Dec 29, 2015 04:53 PM|PatriceSc|LINK
No. Don't look at what can be done the same way with two different features. See rather the doc and see what is the unique benefit for each feature. From
"They are classes that cannot be instantiated, and are frequently either partially implemented, or not at all implemented."
So in short, unlike a regular class an abstract class allows:
- to get a compile time error if a 3rd party developer tries to use your class as is. The error message likely tells that you have to inherit from this class
- and similarly you can require the 3rd party developer to implement a particular method you were not able to provide (and again with a compile time error)
You could perhaps do that with regular classes but at least you would need to throw runtime exceptions to let know the developer about the missing implementation parts (and one by one only when his code tries to use it). You likely won't use that often but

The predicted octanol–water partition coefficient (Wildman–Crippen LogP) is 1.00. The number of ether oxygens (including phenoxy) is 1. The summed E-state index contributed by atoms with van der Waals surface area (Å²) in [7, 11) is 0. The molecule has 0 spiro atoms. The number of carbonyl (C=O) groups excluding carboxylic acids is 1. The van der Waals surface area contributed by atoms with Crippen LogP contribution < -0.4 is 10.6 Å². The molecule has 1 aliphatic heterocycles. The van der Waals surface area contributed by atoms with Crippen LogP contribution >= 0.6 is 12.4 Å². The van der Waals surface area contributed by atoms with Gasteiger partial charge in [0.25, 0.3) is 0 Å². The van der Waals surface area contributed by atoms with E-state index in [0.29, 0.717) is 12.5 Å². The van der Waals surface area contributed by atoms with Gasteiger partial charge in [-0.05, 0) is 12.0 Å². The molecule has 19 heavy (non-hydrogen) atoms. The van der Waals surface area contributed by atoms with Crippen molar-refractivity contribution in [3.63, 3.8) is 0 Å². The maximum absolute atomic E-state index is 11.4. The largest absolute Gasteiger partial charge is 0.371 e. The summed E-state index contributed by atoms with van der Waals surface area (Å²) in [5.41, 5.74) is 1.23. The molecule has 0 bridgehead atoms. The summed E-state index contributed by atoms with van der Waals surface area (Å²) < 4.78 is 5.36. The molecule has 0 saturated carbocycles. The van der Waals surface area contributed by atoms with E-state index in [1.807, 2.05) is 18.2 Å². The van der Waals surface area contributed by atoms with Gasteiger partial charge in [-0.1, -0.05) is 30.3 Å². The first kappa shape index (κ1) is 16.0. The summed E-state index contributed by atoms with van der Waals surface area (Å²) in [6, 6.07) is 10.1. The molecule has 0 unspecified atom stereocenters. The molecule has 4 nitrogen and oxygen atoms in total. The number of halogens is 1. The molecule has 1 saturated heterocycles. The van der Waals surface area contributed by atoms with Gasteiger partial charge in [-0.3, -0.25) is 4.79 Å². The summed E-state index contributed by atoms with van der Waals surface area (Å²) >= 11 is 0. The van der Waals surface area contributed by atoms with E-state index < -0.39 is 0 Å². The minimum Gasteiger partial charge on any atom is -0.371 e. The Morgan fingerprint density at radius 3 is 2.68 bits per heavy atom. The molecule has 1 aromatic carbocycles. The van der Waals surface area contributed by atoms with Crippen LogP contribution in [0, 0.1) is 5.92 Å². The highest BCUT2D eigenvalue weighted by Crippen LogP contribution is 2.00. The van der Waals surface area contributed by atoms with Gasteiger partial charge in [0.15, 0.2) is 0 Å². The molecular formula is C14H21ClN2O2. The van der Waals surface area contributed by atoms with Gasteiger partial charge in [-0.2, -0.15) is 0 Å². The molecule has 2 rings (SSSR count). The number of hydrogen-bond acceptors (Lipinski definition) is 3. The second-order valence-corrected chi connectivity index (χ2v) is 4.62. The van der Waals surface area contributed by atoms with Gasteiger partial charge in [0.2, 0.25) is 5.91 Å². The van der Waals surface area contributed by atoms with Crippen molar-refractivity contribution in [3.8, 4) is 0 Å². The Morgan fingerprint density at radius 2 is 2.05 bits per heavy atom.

its nice to have when needed (so when you want to provide a base class without being able to provide a full implementation and having to let a 3rd party developer to provide the implementation for the missing parts).
For example in .NET it is used for db access classes found in
A 3rd party developer can then easily inherit from those classes and see which methods needs to be implemented to create a provider for his own database system. And for some other method, a default implementation is already provided so that you don't have
to be concerned about that. You have just to deal with what is particular to how your database works.